Retired New York Times editor A.M. Rosenthal, who once won a Pulitzer Prize for his reporting in Eastern Europe, put it this way: “I do not get emotional about the history of Kosovo. I am not a Serb. Serbs do. … Serbs are as likely to give up Kosovo willingly because the Albanians want it as Israelis are to give up Jerusalem because the Arabs want it.”
For legions of Serbs the ultimate problem centers on those 1,300 churches and monasteries and the graveyards attached to them. We are dealing with haunted and holy ground.
A newspaper reader has to look long and hard to find out anything about this side of the story. The Times does include this material in the background section of the main story:
In the 1980s, Mr. Milosevic used Serbs’ enormous sense of grievance that their ancestral heartland was now dominated by Muslim Albanians to come to power in Serbia. By 1989, he had abolished Kosovo’s autonomy, fired tens of thousands of Albanians from their jobs, suppressed Albanian language education and controlled the territory with a heavy police presence.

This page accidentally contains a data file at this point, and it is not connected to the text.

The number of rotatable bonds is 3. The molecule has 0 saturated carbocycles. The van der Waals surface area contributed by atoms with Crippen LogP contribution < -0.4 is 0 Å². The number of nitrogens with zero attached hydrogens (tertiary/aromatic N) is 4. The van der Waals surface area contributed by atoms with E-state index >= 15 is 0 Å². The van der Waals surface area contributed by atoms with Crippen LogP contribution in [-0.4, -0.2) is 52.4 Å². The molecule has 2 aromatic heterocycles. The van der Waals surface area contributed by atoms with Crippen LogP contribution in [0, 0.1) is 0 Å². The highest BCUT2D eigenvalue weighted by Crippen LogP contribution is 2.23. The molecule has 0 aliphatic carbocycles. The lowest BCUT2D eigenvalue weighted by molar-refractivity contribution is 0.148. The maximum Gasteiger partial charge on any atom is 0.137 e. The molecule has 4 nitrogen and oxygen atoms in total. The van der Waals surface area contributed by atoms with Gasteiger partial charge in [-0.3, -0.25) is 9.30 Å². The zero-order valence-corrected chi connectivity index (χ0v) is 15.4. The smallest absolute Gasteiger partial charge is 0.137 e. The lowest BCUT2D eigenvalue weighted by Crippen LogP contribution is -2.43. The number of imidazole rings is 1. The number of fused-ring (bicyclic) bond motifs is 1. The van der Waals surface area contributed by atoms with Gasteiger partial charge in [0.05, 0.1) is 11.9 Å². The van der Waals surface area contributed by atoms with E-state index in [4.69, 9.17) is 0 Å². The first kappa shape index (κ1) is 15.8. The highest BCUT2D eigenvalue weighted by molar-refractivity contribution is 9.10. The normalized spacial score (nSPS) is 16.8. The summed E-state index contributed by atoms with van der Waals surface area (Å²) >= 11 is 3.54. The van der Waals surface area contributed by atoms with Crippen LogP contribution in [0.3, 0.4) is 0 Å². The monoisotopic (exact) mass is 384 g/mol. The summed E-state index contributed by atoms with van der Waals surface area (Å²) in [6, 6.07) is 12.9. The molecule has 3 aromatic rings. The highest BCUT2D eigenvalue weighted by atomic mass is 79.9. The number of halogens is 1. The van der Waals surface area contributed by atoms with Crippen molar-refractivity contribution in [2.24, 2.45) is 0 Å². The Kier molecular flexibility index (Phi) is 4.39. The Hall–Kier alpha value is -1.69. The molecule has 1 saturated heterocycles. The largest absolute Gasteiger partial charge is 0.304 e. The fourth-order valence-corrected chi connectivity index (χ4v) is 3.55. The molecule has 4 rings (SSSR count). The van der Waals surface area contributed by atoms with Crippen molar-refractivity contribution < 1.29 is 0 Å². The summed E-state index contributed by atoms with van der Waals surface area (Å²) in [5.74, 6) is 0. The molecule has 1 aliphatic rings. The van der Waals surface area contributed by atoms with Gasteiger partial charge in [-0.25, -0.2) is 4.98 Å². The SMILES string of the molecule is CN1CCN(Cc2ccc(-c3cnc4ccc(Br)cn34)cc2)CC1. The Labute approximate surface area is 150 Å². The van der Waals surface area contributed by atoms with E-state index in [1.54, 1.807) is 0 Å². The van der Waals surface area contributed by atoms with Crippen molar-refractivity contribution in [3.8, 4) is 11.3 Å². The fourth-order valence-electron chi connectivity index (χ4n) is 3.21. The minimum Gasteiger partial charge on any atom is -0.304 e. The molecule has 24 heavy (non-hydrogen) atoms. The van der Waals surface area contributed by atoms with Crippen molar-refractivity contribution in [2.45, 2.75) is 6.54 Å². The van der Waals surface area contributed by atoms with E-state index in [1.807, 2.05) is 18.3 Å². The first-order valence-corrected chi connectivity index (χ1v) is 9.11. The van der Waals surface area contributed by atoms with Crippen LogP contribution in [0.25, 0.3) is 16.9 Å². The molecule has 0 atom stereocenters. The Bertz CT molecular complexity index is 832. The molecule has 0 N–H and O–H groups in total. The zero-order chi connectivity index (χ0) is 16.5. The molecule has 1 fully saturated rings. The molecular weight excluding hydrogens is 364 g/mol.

Ten years ago, Mr. Milosevic’s forces moved against the rebel Kosovo Liberation Army, killing a guerrilla leader and his family at their compound. As violence escalated, NATO intervened in a 1999 bombing campaign, causing hundreds of thousands of Albanians and Serbs to flee. An estimated 10,000 civilians were killed in the 1998-99 conflict, many of them Albanians, while 1,500 Serbs died in revenge killings that followed.
That’s essential information. But that is just part of the context for the emotional scenes we are seeing in the Balkans right now.
The Washington Post story, to its credit, goes much further and, near the top, mentions the specifics.
Serbian Prime Minister Vojislav Kostunica said his country, which regards Kosovo as the cradle of its civilization and home to some of its most treasured Orthodox churches and monasteries, would never recognize the unilateral declaration.
“For as long as the Serbian nation exists, Kosovo will remain Serbia,” Kostunica said in a nationally televised address from Belgrade, Serbia’s capital. “We do not recognize the forced creation of a state within our territory.”